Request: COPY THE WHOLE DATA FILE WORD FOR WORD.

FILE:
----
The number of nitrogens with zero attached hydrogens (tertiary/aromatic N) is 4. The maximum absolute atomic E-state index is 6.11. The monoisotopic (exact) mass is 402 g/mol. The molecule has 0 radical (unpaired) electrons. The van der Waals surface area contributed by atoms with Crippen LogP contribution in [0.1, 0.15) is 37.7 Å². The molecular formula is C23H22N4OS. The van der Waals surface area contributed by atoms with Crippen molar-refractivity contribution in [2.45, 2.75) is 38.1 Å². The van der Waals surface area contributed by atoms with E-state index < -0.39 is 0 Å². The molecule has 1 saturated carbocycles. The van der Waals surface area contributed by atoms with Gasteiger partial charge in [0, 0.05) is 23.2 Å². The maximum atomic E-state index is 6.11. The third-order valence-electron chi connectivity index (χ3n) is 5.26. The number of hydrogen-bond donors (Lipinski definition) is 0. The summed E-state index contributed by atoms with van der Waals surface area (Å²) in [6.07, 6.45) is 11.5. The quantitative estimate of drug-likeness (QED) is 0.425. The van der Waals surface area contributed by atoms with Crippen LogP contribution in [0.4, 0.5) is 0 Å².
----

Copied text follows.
The number of nitrogens with zero attached hydrogens (tertiary/aromatic N) is 4. The maximum absolute atomic E-state index is 6.11. The monoisotopic (exact) mass is 402 g/mol. The molecule has 0 radical (unpaired) electrons. The van der Waals surface area contributed by atoms with Crippen LogP contribution in [0.1, 0.15) is 37.7 Å². The molecular formula is C23H22N4OS. The van der Waals surface area contributed by atoms with Crippen molar-refractivity contribution in [2.45, 2.75) is 38.1 Å². The van der Waals surface area contributed by atoms with E-state index < -0.39 is 0 Å². The molecule has 1 saturated carbocycles. The van der Waals surface area contributed by atoms with Gasteiger partial charge in [0, 0.05) is 23.2 Å². The maximum atomic E-state index is 6.11. The third-order valence-electron chi connectivity index (χ3n) is 5.26. The number of hydrogen-bond donors (Lipinski definition) is 0. The summed E-state index contributed by atoms with van der Waals surface area (Å²) in [6.07, 6.45) is 11.5. The quantitative estimate of drug-likeness (QED) is 0.425. The van der Waals surface area contributed by atoms with Crippen LogP contribution in [0.4, 0.5) is 0 Å².